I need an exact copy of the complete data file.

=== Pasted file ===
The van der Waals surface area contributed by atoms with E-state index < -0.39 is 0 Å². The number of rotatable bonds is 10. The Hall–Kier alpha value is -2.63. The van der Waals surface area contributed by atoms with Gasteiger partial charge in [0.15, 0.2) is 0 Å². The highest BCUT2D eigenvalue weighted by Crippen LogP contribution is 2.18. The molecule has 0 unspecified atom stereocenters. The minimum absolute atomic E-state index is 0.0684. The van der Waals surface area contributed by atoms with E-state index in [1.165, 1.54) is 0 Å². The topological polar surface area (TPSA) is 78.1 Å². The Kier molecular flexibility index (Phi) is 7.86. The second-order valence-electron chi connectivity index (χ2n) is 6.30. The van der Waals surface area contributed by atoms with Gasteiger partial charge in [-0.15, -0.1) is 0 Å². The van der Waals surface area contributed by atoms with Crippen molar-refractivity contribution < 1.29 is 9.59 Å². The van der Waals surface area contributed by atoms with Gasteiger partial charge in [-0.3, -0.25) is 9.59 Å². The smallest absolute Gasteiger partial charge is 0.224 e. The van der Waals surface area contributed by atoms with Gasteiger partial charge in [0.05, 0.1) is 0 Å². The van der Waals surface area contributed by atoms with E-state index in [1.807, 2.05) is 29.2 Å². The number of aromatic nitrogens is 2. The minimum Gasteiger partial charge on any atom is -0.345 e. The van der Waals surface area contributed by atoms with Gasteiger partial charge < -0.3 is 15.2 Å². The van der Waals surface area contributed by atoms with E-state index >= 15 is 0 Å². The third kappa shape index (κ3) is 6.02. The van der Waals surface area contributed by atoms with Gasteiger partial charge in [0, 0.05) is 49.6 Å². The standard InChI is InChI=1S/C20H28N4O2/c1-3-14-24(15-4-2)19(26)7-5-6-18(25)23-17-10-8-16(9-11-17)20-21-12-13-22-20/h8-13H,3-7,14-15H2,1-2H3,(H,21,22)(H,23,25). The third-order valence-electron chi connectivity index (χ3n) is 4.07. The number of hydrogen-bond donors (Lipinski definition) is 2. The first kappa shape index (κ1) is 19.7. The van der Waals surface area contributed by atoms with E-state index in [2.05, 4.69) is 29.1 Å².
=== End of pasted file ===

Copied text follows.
The van der Waals surface area contributed by atoms with E-state index < -0.39 is 0 Å². The number of rotatable bonds is 10. The Hall–Kier alpha value is -2.63. The van der Waals surface area contributed by atoms with Gasteiger partial charge in [0.15, 0.2) is 0 Å². The highest BCUT2D eigenvalue weighted by Crippen LogP contribution is 2.18. The molecule has 0 unspecified atom stereocenters. The minimum absolute atomic E-state index is 0.0684. The van der Waals surface area contributed by atoms with E-state index in [1.165, 1.54) is 0 Å². The topological polar surface area (TPSA) is 78.1 Å². The Kier molecular flexibility index (Phi) is 7.86. The second-order valence-electron chi connectivity index (χ2n) is 6.30. The van der Waals surface area contributed by atoms with Gasteiger partial charge in [-0.15, -0.1) is 0 Å². The van der Waals surface area contributed by atoms with Crippen molar-refractivity contribution < 1.29 is 9.59 Å². The van der Waals surface area contributed by atoms with Gasteiger partial charge in [-0.3, -0.25) is 9.59 Å². The smallest absolute Gasteiger partial charge is 0.224 e. The van der Waals surface area contributed by atoms with Gasteiger partial charge in [0.05, 0.1) is 0 Å². The van der Waals surface area contributed by atoms with E-state index in [1.807, 2.05) is 29.2 Å². The number of aromatic nitrogens is 2. The minimum Gasteiger partial charge on any atom is -0.345 e. The van der Waals surface area contributed by atoms with Gasteiger partial charge < -0.3 is 15.2 Å². The van der Waals surface area contributed by atoms with E-state index >= 15 is 0 Å². The third kappa shape index (κ3) is 6.02. The van der Waals surface area contributed by atoms with Gasteiger partial charge in [0, 0.05) is 49.6 Å². The standard InChI is InChI=1S/C20H28N4O2/c1-3-14-24(15-4-2)19(26)7-5-6-18(25)23-17-10-8-16(9-11-17)20-21-12-13-22-20/h8-13H,3-7,14-15H2,1-2H3,(H,21,22)(H,23,25). The third-order valence-electron chi connectivity index (χ3n) is 4.07. The number of hydrogen-bond donors (Lipinski definition) is 2. The first kappa shape index (κ1) is 19.7. The van der Waals surface area contributed by atoms with E-state index in [2.05, 4.69) is 29.1 Å².